Keeping tabs on regulators’ areas of emphasis and accounting standard-setters’ changes takes time and effort. Things are in constant motion, and companies need to stay on top of it all. That’s how they can help minimize the questions that come from regulators and any uncertainty that may arise during implementation. To save time and effort in understanding the latest accounting standards (changes through June 1, 2016), feel free to check out the 90-minute replay of “Demystifying the Latest Major Accounting Changes” here.


Non-GAAP measures: Do they provide helpful insights or hide the “bad stuff”?

Many companies, especially in tech, supplement their income statement produced under generally accepted accounting principles with a non-GAAP income statement. It’s a practice that has proliferated in recent years as companies want to focus attention on the underlying “run rate” of the business and feel pressured to copy what their competitors are doing. Critics label non-GAAP measures as companies presenting “income before the bad stuff.” It’s true that presenting financials on a non-GAAP basis often has a major impact on the bottom line presented, by doubling a profit margin or turning a loss into a profit (as shown in our chart below).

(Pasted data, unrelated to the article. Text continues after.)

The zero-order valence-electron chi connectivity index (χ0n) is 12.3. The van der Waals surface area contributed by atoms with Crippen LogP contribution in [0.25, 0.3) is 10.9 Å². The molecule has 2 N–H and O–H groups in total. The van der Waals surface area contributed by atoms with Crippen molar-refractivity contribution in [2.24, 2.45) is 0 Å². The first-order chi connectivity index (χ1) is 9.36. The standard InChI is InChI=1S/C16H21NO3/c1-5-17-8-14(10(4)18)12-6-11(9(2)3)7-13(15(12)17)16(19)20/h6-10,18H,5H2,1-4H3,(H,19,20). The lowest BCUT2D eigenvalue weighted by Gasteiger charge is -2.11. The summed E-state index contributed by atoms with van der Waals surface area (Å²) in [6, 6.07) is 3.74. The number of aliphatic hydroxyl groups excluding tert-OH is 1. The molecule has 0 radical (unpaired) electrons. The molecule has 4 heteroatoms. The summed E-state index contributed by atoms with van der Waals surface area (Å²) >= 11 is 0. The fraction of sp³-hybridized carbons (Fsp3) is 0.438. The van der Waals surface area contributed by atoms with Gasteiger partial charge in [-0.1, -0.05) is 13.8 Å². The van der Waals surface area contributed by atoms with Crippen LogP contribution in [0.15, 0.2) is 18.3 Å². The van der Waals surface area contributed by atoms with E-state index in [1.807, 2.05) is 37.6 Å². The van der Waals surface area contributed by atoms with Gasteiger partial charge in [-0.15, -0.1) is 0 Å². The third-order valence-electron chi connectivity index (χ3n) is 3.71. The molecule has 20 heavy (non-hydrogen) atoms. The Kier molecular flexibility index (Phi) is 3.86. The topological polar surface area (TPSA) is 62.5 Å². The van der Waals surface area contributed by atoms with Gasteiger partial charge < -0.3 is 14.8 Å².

Does non-GAAP reporting mean a company is hiding poor performance? Or is it providing investors with more information for judging the health of the business?

On balance, more disclosure is usually better. When companies present non-GAAP income statements in a thoughtful way and in good faith, investors will usually prefer the additional information and use the non-GAAP income to calculate P/E valuations. Note that most investment analysts report and focus on non-GAAP results. And the Securities and Exchange Commission has accepted their use as well, as long as the information is not misleading. The regulator outlines how and when companies can share non-GAAP figures with Regulation G.